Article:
When Can We List Ourselves as Endangered?
by Kathy Custren
When bees have reached the doomed designation of being on the endangered species list, does that not spell a certain kind of doom for humanity itself? All the earth science we are ever taught growing up teaches us that bees are the linchpin of our food chain. Without our delightfully buzzing friends that chain unravels. They are what work the whole pollination scene like a boss; well, more like a drone. And we cannot deny their importance.
Bees are so important that the cyber world is itching to explore tiny mechanical bees. Now, the budding scientists have their chance. There will be plenty of buds without the usual buzz to plant the pollen that helps nature do its thing. It will either be mechanical bees or people will have a whole new line of tedious work to do, as usual, pretending to do what nature does best.
We are quick to deflect or deny the realities of global warming, or climate change, whichever language suits our sensibilities best. Truths about environmental doom are occurring. These realities include rising temperatures, water levels, and storms that bring devastating flooding and take lives.
Yet with rising water, we are not very concerned. We see computer models of simulated shorelines and think what? Great graphics, it looks so real? More houses on stilts? A booming boating industry? Sure do hope the great minds have been working on solar powered outboard motors.
All this while multiple environmental articles are paying passing respect to the passing away of the Great Barrier Reef. This is an entire ecosystem the watchdogs of the ocean consider wiped out; just gone. Off to the great sea heaven in the sky, perhaps?
Where do these vast patches of our planet go when they die, anyway? Seeing one polar bear clinging to what is left of arctic ice is no longer tugging at the old heartstrings the way it once did just a few years ago. When we see pods of whale carcasses littering the shoreline, will the truth be inconvenient then?
What about when we cannot breathe because of noxious air? Is that when we will understand the scale of the problem? Maybe along with the boom in the boating industry there will be a huge uptick in the stocks for oxygen tanks and other breathing apparatus?
We may as well add our friends, the trees, to the list of endangered beings on the planet. Gone are the many in our equatorial belt that used to serve as the lungs for the planet. The jungles and tropical rain forests filter carbon dioxide and pump fresh oxygen into the atmosphere. Whether looking for exotic wood or palm oil, so much of the land has been clear-cut, leaving great swaths of dark, barren land.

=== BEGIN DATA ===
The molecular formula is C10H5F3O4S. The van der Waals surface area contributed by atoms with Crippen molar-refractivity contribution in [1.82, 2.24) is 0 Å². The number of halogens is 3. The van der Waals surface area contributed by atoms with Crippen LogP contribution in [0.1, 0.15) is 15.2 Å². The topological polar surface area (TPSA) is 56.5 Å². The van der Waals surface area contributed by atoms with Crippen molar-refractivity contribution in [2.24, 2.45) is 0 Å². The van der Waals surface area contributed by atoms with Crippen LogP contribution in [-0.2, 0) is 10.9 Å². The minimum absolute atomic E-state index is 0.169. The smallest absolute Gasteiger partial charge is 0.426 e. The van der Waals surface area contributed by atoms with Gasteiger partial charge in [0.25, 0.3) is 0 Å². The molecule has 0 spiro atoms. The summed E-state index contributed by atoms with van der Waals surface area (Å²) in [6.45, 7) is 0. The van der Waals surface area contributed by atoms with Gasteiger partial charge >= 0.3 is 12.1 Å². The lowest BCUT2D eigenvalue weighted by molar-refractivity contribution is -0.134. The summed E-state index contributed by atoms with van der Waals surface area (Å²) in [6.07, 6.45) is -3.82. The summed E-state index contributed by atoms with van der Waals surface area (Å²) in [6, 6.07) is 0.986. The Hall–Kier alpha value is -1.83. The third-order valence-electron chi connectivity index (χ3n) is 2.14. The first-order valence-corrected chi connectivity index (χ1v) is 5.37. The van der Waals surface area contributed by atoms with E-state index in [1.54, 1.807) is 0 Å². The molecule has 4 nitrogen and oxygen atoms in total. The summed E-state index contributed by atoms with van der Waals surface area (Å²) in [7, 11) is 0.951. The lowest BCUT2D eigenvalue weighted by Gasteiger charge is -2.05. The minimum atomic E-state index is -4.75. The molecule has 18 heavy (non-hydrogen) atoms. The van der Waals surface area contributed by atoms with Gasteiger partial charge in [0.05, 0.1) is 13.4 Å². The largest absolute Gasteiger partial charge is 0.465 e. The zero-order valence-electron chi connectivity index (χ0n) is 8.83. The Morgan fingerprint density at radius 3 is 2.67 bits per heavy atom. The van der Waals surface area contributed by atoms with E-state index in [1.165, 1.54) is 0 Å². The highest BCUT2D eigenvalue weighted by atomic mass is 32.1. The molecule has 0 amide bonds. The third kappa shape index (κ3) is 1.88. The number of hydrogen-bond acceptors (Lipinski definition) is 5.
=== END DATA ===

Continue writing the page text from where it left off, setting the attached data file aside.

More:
And speaking of dark, barren land, we would be remiss not to feel the planet's pain for all the fracking underground and oil dredging in tar sands. As we wring every bit of non-renewable resource from our global home and foul our water to the point of it being unpotable, we shrug our shoulders. Nestlé and other corporations feel they are in a prime position once all the water goes poof; market share, and all that. We think the Native Americans staking claim to a somewhat healthy heritage have it wrong somehow. Why stop the progress of a pipeline, when the rewards are so great?
Ah, right; rewards. We have reaped so many rewards as we wiped much of the plants and animals away in the name of progress, haven't we? One by one, we have kept our diligent lists of endangered things. We have our thorough accounting, silently marking the deaths as we cheer the progress. Yet even with keeping track in our way, do we not sense a grand imbalance taking place?
There is the rub. The internal inklings and feelings so many of us have that there is something so much larger going on. Call it the shift or the leap in dimensional living that we are here to experience and bring forth. Will it take a global cataclysm for us to say we, too, have reached the brink? Are we denying the inevitable? And why are we not doing anything about it?
We are quick, if not almost eager, to mark other animal species on the planet as being endangered. Scientists had said that if the number of bees fall below a certain threshold, it would endanger us. Our precious bees are now endangered. There are very few who actively take part in protesting land misuse. Perhaps they equal the number who actively plant new trees or work meager plots of land back to health to save the planet. The rest of us watch our little screens, and send along an emoticon.
What does it take? When can we list ourselves as endangered? Learn more: http://www.nwf.org/wildlife/wildlife-conservation/endangered-specie...
About the Author
Kathy Custren, OMTimes Senior Editor, is a mother of four. She strives for balance and has a deep respect for All. Interests include education, elements, nature, humanity's cosmic origins, philosophy, spirituality, and wellness. Connect with her community page "Consciousness Live" on Facebook.